So, all around a very spooked atmosphere for consumers and investors that will have people pulling out of the market and parking in cash. Should be a very low velocity environment.

    You need another FDR and sky high taxes on capital gains and high incomes to restore confidence. Major wars are, hopefully out of the question, but cheap universal health care might help bootstrap things.

    Japan has had next to no inflation for years in spite of tremendous government stimulus.

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  • Sun, Oct 25, 2020 - 2:54pm

    #16

    000

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    Poor Palinurus

    "O, think how, to his latest day,
    When death just hovering claimed his prey,
    With Palinure's unaltered mood,
    Firm at his dangerous post he stood;
    Each call for needful rest repelled,
    With dying hand the rudder held,
    Till in his fall, with fateful sway,
    The steerage of the realm gave way."

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  • Mon, Oct 26, 2020 - 12:19pm

    CrLaan

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    CrLaan said:

    Be your own central bank. No need for advisors.

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  • Mon, Oct 26, 2020 - 10:06pm

    #18

    timeandtide

    Status: Bronze Member

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    Does the government really lead the narrative?

    The Government controls the narrative? I don’t think so. Governments take their cues off the citizens and reflect back what they think the citizens want to hear. Within states where free speech reigns, there are many views competing from which the general view emerges. That aggregate view forms the narrative. That narrative can be either positive or negative in tone. At extremes it is either abjectly fearful or fearlessly complacent. 

     

    Ben mentions that the stock market is President Trump’s scorecard. It is a very good proxy for societal growth but it is worth remembering that the longer a market has been trending in one direction, the greater the chance that it will do a U-turn. The Federal Reserve cannot legally buy stocks but it can be argued that it forces investors to buy more stocks, indexes, ETFs etc. because they are chasing higher yield.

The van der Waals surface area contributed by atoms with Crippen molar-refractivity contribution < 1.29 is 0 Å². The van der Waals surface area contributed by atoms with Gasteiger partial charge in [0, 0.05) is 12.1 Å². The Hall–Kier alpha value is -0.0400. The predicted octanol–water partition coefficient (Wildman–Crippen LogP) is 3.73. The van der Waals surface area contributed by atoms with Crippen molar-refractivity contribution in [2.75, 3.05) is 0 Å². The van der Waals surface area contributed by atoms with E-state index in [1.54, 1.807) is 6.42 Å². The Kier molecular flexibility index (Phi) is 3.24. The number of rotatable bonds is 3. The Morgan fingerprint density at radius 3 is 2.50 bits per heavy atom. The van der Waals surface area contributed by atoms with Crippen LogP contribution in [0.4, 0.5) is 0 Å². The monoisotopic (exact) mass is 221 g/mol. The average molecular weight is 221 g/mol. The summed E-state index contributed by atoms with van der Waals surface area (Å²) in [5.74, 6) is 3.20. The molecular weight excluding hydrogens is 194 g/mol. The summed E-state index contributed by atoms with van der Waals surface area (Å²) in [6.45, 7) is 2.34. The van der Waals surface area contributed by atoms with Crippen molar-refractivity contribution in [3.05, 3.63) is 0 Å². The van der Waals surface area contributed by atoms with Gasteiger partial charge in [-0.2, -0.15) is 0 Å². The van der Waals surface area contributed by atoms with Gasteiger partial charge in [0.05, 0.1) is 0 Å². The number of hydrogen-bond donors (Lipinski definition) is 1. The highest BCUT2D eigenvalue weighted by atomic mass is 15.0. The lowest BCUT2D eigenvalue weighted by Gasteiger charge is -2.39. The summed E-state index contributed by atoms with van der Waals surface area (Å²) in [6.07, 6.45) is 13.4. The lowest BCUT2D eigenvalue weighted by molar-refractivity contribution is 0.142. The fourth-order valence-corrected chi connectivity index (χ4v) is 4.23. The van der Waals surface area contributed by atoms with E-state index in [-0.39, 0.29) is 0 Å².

We like to explain markets in terms of cause and effect. The media can put one explanation forward in the morning followed by an exact reverse explanation in the afternoon when the market does an about turn. That does not make sense to me. Actual market conditions do not change very rapidly but mood can. Financial journalists then respond with a post event rationalization which often completely contradicts the explanation of a short time earlier. 

     

    People buy stocks when they are feeling good and sell when they are fearful. Stock Markets have no absolute limit on supply and demand because share issues can be created at any time as can buybacks. This makes valuation all the more uncertain so people tend to follow what everyone else is doing i.e. they herd. Much of the time a market is range bound but occasionally it can be a stampede in either direction. Sell stops are no protection when a market gaps down. 

     

    Stock Markets, because of the great degree of uncertainty, are in aggregate driven by the prevailing mood. Elliott Wave Theory posits that the prevailing mood is endogenous and not subject to any discernible outside influence. In other words, it is unconscious. It follows a wave pattern from peak to trough and back again. The best guide to where that mood is on its wave path can be seen in the major stock market indexes, particularly the Dow30 which has not yet exceeded its February high.. 

     

    My view is that the same complacency (or lack of fear) of governments that have brought in ultra low interest rates is parallelled in the private sector by a fearless (complacent) approach to the stock market. In other words, the government does not lead the private sector (or vice versa) but both public and private sectors are driven simultaneously by the same psychological force. 

     

    Anyone who has any knowledge of technical analysis of stock markets will know that the Fibonacci sequence (1,1,2,3,5,8,13 etc) plays a large role in chart forecasting through the phi golden ratio of 1.618. The great 12th century mathematician Fibonacci, who popularised the Arab-Hindu numeric system over Roman numerals,  used the sequence to solve a problem involving the growth of a population of rabbits. It is a mathematics of growth which manifests everywhere in nature. Elliott Wave Theory largely follows this sequence of 5 waves of an upward impulse (3 up separated by 2 down) followed by a 3 wave correction (2 down separated by 1 up). Note the 5 and the 3 - both fibonacci numbers. Markets, driven by waxing and waning mood, seem to stick to this 3 steps forward and 2 steps backward growth pattern in all time frames.

     

    Of course, governments love low interest rates given that they are the largest borrowers. It makes sense to think that they deliberately manipulate markets. Perhaps they do think that they can successfully do this but my experience is that all of their attempts to interfere bring on side effects which are counter-productive. The irony is that the  Federal Reserve does appear to take its lead off market rates. Check Federal Reserve rate changes against 3 month notes and the Fed almost always follows the market.